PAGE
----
I have a 2004 f150 LAriat supercab 5.4L triton with 120,000 mile on it. Without good reason, I let the dealer convince me to put new plugs in it. Ever since, I’ve had a serious smell in the cabin of gasoline and or exhaust, and a 2MPG drop in MPG. At first it smelled like gasoline. I took it back to the dealer and they said a connector had backed off, which is code for I don’t even want to know what. They “fixed it” but the smell remained. They then changed the rings on the fuel injectors. The smell got better, but there is more of an exhaust smell now. I checked many blogs about it and found several bloggers with almost the same exact situation. I suggested to the dealer that they need to check that the proper spark plugs were used and they were correctly seated. They of course confirmed this but God only knows if they actually checked. I also looked up to see if there is a cabin filter on this vehicle and there seams to be some dissagreement on the blogs about this fact as well. Now that the cold weather has arrived, I prefer not to take the cowl off or check the plugs myself until it gets a little warmer. The smell is noticable most of the time and esecially stopped at a light regardless of the heater or air conditioner. Should I be more worried about the smell or the fact that I actually took it to this dealer in the first place?
If that truck had the original plugs in it then the dealer did nothing wrong by recommending they be changed.
Spark plugs should never be allowed to remain in place for that long even if the engine appears to run fine to you.
There’s not enough info available to know what’s going on because we do not know if any codes are present, Check Engine Light on, if the engine was running rough or even had a slight vibration at idle before, etc, etc.
Maybe there’s some misinterpretation on this smell. You refer to it as an exhaust smell and the injector O-rings being changed. Neither of those smells is similar, at least to me. Raw gas does not smell like exhaust pipe emissions.
Sounds to me like a leaking fuel injector. Take it to a different shop and have them do what Tom and Ray do to identify the source of the leak. They use an emissions tester probe to “sniff” around each fuel injector. The emissions tester is extremely sensitive to unburned hydrocarbons (i.e. raw gas), and when the probe tip gets near the leaky injector, the “unburned hydrocarbons” reading on the emissions tester will spike.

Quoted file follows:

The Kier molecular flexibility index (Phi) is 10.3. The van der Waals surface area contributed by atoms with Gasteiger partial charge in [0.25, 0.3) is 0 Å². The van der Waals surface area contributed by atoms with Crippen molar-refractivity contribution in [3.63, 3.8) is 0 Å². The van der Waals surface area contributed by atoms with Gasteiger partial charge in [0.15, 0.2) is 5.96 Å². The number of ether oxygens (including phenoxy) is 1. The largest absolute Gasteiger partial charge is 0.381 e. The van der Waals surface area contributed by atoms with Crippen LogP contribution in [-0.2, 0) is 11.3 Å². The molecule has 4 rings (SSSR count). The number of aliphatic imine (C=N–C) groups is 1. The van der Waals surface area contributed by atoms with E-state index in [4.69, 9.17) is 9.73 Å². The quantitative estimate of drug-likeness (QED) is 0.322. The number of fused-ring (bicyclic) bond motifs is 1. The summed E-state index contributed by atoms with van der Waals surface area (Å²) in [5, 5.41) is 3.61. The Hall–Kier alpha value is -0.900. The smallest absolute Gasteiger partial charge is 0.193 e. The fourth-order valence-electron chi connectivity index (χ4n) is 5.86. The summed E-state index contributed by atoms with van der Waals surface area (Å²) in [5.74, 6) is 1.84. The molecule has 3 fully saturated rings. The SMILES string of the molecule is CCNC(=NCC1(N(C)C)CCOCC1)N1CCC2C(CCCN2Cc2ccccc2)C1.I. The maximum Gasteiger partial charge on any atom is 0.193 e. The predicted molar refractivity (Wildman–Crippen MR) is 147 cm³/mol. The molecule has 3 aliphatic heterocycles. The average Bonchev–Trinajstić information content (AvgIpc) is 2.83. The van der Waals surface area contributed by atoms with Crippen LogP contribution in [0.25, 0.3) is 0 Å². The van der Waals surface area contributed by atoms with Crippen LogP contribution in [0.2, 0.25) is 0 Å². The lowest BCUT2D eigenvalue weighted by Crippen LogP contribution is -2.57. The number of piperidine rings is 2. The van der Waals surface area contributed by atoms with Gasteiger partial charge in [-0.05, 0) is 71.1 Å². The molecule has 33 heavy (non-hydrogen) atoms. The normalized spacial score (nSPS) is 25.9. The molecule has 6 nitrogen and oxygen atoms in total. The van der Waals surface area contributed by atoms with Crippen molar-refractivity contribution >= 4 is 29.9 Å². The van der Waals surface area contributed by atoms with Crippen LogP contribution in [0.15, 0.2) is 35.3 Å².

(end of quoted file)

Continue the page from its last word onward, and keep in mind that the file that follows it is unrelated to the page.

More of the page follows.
The dealer apparently suspected a leaking injector also, because according to you he replaced the injector seals. But, obviously, the problem remains. The “Tom and Ray” method will remove guesswork and pinpoint the leak source.
I would agree with both entries from ok4450 and jesmed. It is also possible one of more of the exhaust manifold fasteners has broken off (Should be easily seen when looking thru both front wheel wells, look for missing bolts and /or black soot around the manifold to cylinder head interface)… I have also seen improperly torqued spark plugs do this… Typically you will get a fuel odor in the cab following a cold start which will typically lessen as the engine heats up… If the plug bores were damaged or one of more of the plugs is very loose, exhaust will vent from the plug bore. If severe enough, it will eventually melt the ignition coil (COP) boot. Obviously you can remove the oils and inspect for black soot in the plug bores, or damged boots, retorque the plugs. Another option which we use for these concerns is a combustible gas detector… The can detect faint quantities of flammible hydrocarbons and will emit an alarm proportional to the hydocarbon concentration… The tool cost about 140-170 bucks so probably nothing you would want to buy… It is extremy rare a dealer would even have one of these, but if push comes to shove, its an option and one I have used many times.